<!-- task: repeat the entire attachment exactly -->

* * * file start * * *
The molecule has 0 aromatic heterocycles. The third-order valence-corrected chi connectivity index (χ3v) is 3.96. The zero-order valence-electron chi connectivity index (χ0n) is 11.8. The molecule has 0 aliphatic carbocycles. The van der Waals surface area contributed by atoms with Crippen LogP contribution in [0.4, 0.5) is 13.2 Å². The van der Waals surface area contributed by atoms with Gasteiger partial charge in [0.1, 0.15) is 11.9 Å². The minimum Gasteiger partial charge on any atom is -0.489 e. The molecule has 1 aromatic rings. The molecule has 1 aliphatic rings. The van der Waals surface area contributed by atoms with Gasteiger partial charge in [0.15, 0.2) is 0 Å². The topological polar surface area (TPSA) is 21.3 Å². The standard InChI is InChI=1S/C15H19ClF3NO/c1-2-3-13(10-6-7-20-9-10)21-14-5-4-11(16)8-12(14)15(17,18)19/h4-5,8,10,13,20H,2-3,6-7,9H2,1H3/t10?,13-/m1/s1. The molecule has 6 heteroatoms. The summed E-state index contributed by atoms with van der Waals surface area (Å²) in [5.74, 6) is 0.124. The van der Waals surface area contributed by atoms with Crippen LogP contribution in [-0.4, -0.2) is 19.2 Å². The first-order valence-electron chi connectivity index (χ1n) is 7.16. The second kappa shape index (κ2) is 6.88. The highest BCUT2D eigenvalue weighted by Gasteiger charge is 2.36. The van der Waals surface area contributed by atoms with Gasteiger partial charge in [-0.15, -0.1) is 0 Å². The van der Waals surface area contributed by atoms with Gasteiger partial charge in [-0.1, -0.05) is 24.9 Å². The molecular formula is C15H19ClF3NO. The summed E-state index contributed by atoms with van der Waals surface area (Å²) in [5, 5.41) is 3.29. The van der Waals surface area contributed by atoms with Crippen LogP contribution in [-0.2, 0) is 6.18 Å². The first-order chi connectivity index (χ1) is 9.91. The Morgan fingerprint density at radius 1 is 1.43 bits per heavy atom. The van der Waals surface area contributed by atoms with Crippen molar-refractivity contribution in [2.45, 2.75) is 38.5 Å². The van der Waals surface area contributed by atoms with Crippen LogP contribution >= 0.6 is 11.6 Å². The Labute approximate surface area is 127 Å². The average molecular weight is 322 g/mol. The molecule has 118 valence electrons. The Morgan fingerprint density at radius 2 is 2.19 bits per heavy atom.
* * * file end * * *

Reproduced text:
The molecule has 0 aromatic heterocycles. The third-order valence-corrected chi connectivity index (χ3v) is 3.96. The zero-order valence-electron chi connectivity index (χ0n) is 11.8. The molecule has 0 aliphatic carbocycles. The van der Waals surface area contributed by atoms with Crippen LogP contribution in [0.4, 0.5) is 13.2 Å². The van der Waals surface area contributed by atoms with Gasteiger partial charge in [0.1, 0.15) is 11.9 Å². The minimum Gasteiger partial charge on any atom is -0.489 e. The molecule has 1 aromatic rings. The molecule has 1 aliphatic rings. The van der Waals surface area contributed by atoms with Gasteiger partial charge in [0.15, 0.2) is 0 Å². The topological polar surface area (TPSA) is 21.3 Å². The standard InChI is InChI=1S/C15H19ClF3NO/c1-2-3-13(10-6-7-20-9-10)21-14-5-4-11(16)8-12(14)15(17,18)19/h4-5,8,10,13,20H,2-3,6-7,9H2,1H3/t10?,13-/m1/s1. The molecule has 6 heteroatoms. The summed E-state index contributed by atoms with van der Waals surface area (Å²) in [5.74, 6) is 0.124. The van der Waals surface area contributed by atoms with Crippen LogP contribution in [-0.4, -0.2) is 19.2 Å². The first-order valence-electron chi connectivity index (χ1n) is 7.16. The second kappa shape index (κ2) is 6.88. The highest BCUT2D eigenvalue weighted by Gasteiger charge is 2.36. The van der Waals surface area contributed by atoms with Gasteiger partial charge in [-0.15, -0.1) is 0 Å². The van der Waals surface area contributed by atoms with Gasteiger partial charge in [-0.1, -0.05) is 24.9 Å². The molecular formula is C15H19ClF3NO. The summed E-state index contributed by atoms with van der Waals surface area (Å²) in [5, 5.41) is 3.29. The van der Waals surface area contributed by atoms with Crippen LogP contribution in [-0.2, 0) is 6.18 Å². The first-order chi connectivity index (χ1) is 9.91. The Morgan fingerprint density at radius 1 is 1.43 bits per heavy atom. The van der Waals surface area contributed by atoms with Crippen molar-refractivity contribution in [2.45, 2.75) is 38.5 Å². The van der Waals surface area contributed by atoms with Crippen LogP contribution >= 0.6 is 11.6 Å². The Labute approximate surface area is 127 Å². The average molecular weight is 322 g/mol. The molecule has 118 valence electrons. The Morgan fingerprint density at radius 2 is 2.19 bits per heavy atom.